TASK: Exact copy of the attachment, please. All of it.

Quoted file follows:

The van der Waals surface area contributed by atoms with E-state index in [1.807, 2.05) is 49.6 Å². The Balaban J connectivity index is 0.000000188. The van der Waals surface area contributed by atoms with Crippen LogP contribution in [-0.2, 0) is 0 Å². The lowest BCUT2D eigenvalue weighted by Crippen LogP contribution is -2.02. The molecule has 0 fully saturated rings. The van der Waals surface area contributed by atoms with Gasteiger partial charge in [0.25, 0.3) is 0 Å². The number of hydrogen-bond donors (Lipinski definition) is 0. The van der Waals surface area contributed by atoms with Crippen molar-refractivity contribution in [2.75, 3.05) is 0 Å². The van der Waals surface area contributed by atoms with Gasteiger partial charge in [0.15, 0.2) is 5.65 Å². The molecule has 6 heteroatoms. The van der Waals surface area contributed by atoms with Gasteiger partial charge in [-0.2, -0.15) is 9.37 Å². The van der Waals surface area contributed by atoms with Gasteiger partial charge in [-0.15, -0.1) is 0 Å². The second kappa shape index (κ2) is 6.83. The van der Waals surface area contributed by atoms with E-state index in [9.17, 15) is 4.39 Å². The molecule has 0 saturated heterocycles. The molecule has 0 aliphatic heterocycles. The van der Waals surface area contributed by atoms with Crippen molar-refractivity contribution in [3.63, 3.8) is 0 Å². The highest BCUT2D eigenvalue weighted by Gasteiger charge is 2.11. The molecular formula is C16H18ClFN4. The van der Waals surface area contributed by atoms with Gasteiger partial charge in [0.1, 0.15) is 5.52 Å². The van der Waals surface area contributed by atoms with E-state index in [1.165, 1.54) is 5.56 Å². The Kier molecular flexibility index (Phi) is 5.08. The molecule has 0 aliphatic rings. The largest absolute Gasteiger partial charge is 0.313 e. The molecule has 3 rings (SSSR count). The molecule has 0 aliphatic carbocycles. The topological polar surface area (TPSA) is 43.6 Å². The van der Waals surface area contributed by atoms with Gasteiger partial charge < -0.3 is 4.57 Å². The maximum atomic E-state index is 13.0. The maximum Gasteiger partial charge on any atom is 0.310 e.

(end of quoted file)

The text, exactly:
The van der Waals surface area contributed by atoms with E-state index in [1.807, 2.05) is 49.6 Å². The Balaban J connectivity index is 0.000000188. The van der Waals surface area contributed by atoms with Crippen LogP contribution in [-0.2, 0) is 0 Å². The lowest BCUT2D eigenvalue weighted by Crippen LogP contribution is -2.02. The molecule has 0 fully saturated rings. The van der Waals surface area contributed by atoms with Gasteiger partial charge in [0.25, 0.3) is 0 Å². The number of hydrogen-bond donors (Lipinski definition) is 0. The van der Waals surface area contributed by atoms with Crippen molar-refractivity contribution in [2.75, 3.05) is 0 Å². The van der Waals surface area contributed by atoms with Gasteiger partial charge in [0.15, 0.2) is 5.65 Å². The molecule has 6 heteroatoms. The van der Waals surface area contributed by atoms with Gasteiger partial charge in [-0.2, -0.15) is 9.37 Å². The van der Waals surface area contributed by atoms with Gasteiger partial charge in [-0.15, -0.1) is 0 Å². The second kappa shape index (κ2) is 6.83. The van der Waals surface area contributed by atoms with E-state index in [9.17, 15) is 4.39 Å². The molecule has 0 saturated heterocycles. The molecule has 0 aliphatic heterocycles. The van der Waals surface area contributed by atoms with Crippen molar-refractivity contribution in [3.63, 3.8) is 0 Å². The highest BCUT2D eigenvalue weighted by Gasteiger charge is 2.11. The molecular formula is C16H18ClFN4. The van der Waals surface area contributed by atoms with Gasteiger partial charge in [0.1, 0.15) is 5.52 Å². The van der Waals surface area contributed by atoms with E-state index in [1.165, 1.54) is 5.56 Å². The Kier molecular flexibility index (Phi) is 5.08. The molecule has 0 aliphatic rings. The largest absolute Gasteiger partial charge is 0.313 e. The molecule has 3 rings (SSSR count). The molecule has 0 aliphatic carbocycles. The topological polar surface area (TPSA) is 43.6 Å². The van der Waals surface area contributed by atoms with Gasteiger partial charge < -0.3 is 4.57 Å². The maximum atomic E-state index is 13.0. The maximum Gasteiger partial charge on any atom is 0.310 e.